You’re a busy business guru, a mother to three-year-old Olga, and eight months pregnant. How do you do it?
Very badly. That’s the universal answer – you’re doing too much of one or too much of the other.
In that case, do you ever feel guilty?
I feel no guilt at all at leaving my daughter. Last week somebody said, “Poor you” to me as I peeled her clinging hands from me. “She’ll get over it,” I replied. “She’ll go to school and forget in two minutes flat.” It’s all done in an attempt to make me feel guilty and I refuse! I do the best I can. My daughter knows that. My husband [baker Marcus Miller] knows that. They just have to get on with it.
Was your mother Olga, daughter of hotelier Charles Forte, made of equally stern stuff ?
I went to boarding school when I was 11 – which I adored, no hardship at all – but before that it was probably very hard for my mum, Olga. My dad died when I was nine so it was up to her to work and keep the wheels turning. She was only 32 with two little girls. My sister once left her a note, which my mother has had framed: “Please can we have some money or some food in the fridge.” I love that. My mum’s passion for what she did and love for working with the family has really informed my whole life. I think it’s so important to grow up seeing that it is possible to combine everything – and to have a life.
What compromises have you had to make?
I ran a hotel in Devon until my daughter, Olga, was born in 2008. My husband works 80 hours a week at our bakery in London. One of us had to be around. So now I tend not to do things that take me away from home more than two nights a week. In an attempt to get pregnant again, I cut down to two days a week. Now I am pregnant I will probably go up to three days a week again once this baby is born. For ages I thought I wasn’t able to have another child and that’s when I realised: the years are passing and it’s me who is missing out, not her. I’ve got this lovely little munchkin who wants to spend time with me. When she’s spitting at me aged 14 and telling me to “eff off ”, I’ll wish I’d made the most of it.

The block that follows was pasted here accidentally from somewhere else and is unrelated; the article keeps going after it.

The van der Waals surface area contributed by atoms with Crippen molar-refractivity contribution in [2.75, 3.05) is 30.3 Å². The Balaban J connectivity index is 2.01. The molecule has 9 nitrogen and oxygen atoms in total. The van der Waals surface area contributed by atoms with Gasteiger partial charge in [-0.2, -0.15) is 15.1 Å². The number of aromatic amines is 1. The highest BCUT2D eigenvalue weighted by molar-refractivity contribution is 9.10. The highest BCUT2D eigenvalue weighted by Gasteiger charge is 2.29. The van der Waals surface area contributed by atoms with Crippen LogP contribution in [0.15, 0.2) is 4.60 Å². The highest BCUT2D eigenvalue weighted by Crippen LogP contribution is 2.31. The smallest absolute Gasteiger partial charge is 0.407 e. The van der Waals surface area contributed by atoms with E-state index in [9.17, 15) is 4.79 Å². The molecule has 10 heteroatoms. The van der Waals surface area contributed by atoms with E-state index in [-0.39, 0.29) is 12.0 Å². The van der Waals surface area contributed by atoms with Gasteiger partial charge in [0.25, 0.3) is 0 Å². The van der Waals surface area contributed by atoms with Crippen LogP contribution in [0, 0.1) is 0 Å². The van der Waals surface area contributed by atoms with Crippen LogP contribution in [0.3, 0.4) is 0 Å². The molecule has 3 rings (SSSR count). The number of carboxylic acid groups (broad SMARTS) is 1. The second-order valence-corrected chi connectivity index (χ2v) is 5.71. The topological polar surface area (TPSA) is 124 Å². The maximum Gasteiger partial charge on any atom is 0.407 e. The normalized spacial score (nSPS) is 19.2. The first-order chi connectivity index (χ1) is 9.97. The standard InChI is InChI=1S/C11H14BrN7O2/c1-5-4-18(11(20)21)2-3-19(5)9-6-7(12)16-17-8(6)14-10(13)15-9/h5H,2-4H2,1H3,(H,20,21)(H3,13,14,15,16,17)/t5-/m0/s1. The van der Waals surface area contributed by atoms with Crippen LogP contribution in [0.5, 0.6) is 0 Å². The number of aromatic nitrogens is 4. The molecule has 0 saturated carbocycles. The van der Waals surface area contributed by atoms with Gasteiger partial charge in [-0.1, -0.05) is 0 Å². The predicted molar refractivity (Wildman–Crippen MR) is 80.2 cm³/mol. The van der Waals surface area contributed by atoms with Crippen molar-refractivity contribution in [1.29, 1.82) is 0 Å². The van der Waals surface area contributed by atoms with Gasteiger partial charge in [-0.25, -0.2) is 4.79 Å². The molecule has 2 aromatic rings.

When did you decide to join the family business?
I always knew I wanted to be in hotels. My first job in the industry was a month on reception in a hotel in Monte Carlo, aged 17. I was very lonely. It made me realise that when I had proper training I wanted to do it in a hotel that wasn’t my grandfather’s so that I could make mistakes without everyone scrutinising them too closely. I wanted desperately to prove myself.
Was the family name a help?
It’s a double-edged sword: it’s hard to prove that you do anything on your own merits. I was young, I was female and I was family – those are three sizeable obstacles to get round.
Have you encountered the glass ceiling in your career?
Oh my god, yes. I absolutely think of myself as a feminist but it’s quite hard to run a business around people who are constantly off on maternity leave, and may or may not come back. The Government pays, so it’s not the money; it’s just difficult to find very good people to fill a position that’s supposed to be temporary. So I think some of it is a natural result of biology and some of it is just because we’re not given a bloody chance.
How could the playing field be levelled?
Childcare. I have so many friends who basically work to pay for their childcare. One worked for two years knowing she was making £5 every week by the time she’d paid for transport and the au pair.
Do you have a five-, ten- and 20-year plan?
Yes, except that I understand that life is full of the unexpected. I’m 41 and working in an industry – television – that is not known for appreciating middle-aged women, so I’m always expecting that work to dry up. It doesn’t worry me in the least because I will always find something to do that I enjoy.